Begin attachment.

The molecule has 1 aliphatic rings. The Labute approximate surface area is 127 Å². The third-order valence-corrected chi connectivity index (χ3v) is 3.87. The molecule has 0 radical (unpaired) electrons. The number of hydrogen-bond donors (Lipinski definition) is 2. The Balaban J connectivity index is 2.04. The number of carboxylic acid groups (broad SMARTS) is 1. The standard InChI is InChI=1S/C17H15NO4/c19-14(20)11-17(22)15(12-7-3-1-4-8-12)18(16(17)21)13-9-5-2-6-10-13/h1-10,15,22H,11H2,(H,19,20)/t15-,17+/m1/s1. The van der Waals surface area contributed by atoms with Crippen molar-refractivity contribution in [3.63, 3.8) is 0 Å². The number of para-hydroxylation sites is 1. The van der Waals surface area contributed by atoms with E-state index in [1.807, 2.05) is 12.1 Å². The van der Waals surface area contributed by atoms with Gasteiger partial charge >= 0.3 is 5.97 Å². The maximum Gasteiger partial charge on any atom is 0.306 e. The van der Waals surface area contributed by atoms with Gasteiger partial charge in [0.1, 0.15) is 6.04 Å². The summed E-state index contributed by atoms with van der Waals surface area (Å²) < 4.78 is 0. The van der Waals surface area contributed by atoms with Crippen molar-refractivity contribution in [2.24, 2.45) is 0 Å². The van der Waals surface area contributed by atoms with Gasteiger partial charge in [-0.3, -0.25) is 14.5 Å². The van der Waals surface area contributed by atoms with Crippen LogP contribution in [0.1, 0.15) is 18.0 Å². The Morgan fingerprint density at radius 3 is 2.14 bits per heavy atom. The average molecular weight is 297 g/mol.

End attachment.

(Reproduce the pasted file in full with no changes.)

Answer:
The molecule has 1 aliphatic rings. The Labute approximate surface area is 127 Å². The third-order valence-corrected chi connectivity index (χ3v) is 3.87. The molecule has 0 radical (unpaired) electrons. The number of hydrogen-bond donors (Lipinski definition) is 2. The Balaban J connectivity index is 2.04. The number of carboxylic acid groups (broad SMARTS) is 1. The standard InChI is InChI=1S/C17H15NO4/c19-14(20)11-17(22)15(12-7-3-1-4-8-12)18(16(17)21)13-9-5-2-6-10-13/h1-10,15,22H,11H2,(H,19,20)/t15-,17+/m1/s1. The van der Waals surface area contributed by atoms with Crippen molar-refractivity contribution in [3.63, 3.8) is 0 Å². The number of para-hydroxylation sites is 1. The van der Waals surface area contributed by atoms with E-state index in [1.807, 2.05) is 12.1 Å². The van der Waals surface area contributed by atoms with Gasteiger partial charge >= 0.3 is 5.97 Å². The maximum Gasteiger partial charge on any atom is 0.306 e. The van der Waals surface area contributed by atoms with Gasteiger partial charge in [0.1, 0.15) is 6.04 Å². The summed E-state index contributed by atoms with van der Waals surface area (Å²) < 4.78 is 0. The van der Waals surface area contributed by atoms with Crippen molar-refractivity contribution in [2.24, 2.45) is 0 Å². The van der Waals surface area contributed by atoms with Gasteiger partial charge in [-0.3, -0.25) is 14.5 Å². The van der Waals surface area contributed by atoms with Crippen LogP contribution in [0.1, 0.15) is 18.0 Å². The Morgan fingerprint density at radius 3 is 2.14 bits per heavy atom. The average molecular weight is 297 g/mol.